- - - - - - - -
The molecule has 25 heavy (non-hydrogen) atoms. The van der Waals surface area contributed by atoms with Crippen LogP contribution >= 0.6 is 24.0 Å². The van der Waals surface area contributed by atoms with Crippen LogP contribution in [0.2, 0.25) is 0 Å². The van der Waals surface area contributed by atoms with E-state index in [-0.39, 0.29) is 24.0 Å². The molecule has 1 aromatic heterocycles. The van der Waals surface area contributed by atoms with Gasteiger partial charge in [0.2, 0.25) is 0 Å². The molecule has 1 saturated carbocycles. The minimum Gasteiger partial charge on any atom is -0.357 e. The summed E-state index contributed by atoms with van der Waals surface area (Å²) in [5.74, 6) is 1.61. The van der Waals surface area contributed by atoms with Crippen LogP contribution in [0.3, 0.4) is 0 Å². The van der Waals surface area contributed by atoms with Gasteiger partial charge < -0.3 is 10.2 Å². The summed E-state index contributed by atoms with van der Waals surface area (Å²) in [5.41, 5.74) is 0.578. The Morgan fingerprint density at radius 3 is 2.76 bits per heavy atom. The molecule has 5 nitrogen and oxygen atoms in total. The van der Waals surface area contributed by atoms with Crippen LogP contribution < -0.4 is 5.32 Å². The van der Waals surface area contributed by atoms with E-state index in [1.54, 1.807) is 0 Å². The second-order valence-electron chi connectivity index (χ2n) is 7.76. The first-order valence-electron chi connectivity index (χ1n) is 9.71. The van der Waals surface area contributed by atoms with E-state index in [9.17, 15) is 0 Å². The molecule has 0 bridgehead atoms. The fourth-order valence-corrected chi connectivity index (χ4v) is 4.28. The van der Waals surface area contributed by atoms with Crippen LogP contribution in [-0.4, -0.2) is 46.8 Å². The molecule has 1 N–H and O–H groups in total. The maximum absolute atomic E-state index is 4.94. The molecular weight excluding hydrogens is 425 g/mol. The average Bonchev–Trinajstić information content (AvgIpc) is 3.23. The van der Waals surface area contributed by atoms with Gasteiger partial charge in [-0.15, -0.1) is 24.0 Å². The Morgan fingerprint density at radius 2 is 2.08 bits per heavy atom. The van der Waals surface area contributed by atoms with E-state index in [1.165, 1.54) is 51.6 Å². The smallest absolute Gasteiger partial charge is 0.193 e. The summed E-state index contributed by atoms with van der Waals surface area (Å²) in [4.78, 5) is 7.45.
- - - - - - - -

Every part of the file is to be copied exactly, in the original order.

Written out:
The molecule has 25 heavy (non-hydrogen) atoms. The van der Waals surface area contributed by atoms with Crippen LogP contribution >= 0.6 is 24.0 Å². The van der Waals surface area contributed by atoms with Crippen LogP contribution in [0.2, 0.25) is 0 Å². The van der Waals surface area contributed by atoms with E-state index in [-0.39, 0.29) is 24.0 Å². The molecule has 1 aromatic heterocycles. The van der Waals surface area contributed by atoms with Gasteiger partial charge in [0.2, 0.25) is 0 Å². The molecule has 1 saturated carbocycles. The minimum Gasteiger partial charge on any atom is -0.357 e. The summed E-state index contributed by atoms with van der Waals surface area (Å²) in [5.74, 6) is 1.61. The van der Waals surface area contributed by atoms with Crippen LogP contribution in [0.3, 0.4) is 0 Å². The van der Waals surface area contributed by atoms with Gasteiger partial charge < -0.3 is 10.2 Å². The summed E-state index contributed by atoms with van der Waals surface area (Å²) in [5.41, 5.74) is 0.578. The Morgan fingerprint density at radius 3 is 2.76 bits per heavy atom. The molecule has 5 nitrogen and oxygen atoms in total. The van der Waals surface area contributed by atoms with Crippen LogP contribution < -0.4 is 5.32 Å². The van der Waals surface area contributed by atoms with E-state index in [1.54, 1.807) is 0 Å². The second-order valence-electron chi connectivity index (χ2n) is 7.76. The first-order valence-electron chi connectivity index (χ1n) is 9.71. The van der Waals surface area contributed by atoms with E-state index in [9.17, 15) is 0 Å². The molecule has 0 bridgehead atoms. The fourth-order valence-corrected chi connectivity index (χ4v) is 4.28. The van der Waals surface area contributed by atoms with Crippen LogP contribution in [-0.4, -0.2) is 46.8 Å². The molecule has 1 N–H and O–H groups in total. The maximum absolute atomic E-state index is 4.94. The molecular weight excluding hydrogens is 425 g/mol. The average Bonchev–Trinajstić information content (AvgIpc) is 3.23. The van der Waals surface area contributed by atoms with Gasteiger partial charge in [-0.15, -0.1) is 24.0 Å². The Morgan fingerprint density at radius 2 is 2.08 bits per heavy atom. The van der Waals surface area contributed by atoms with E-state index in [1.165, 1.54) is 51.6 Å². The smallest absolute Gasteiger partial charge is 0.193 e. The summed E-state index contributed by atoms with van der Waals surface area (Å²) in [4.78, 5) is 7.45.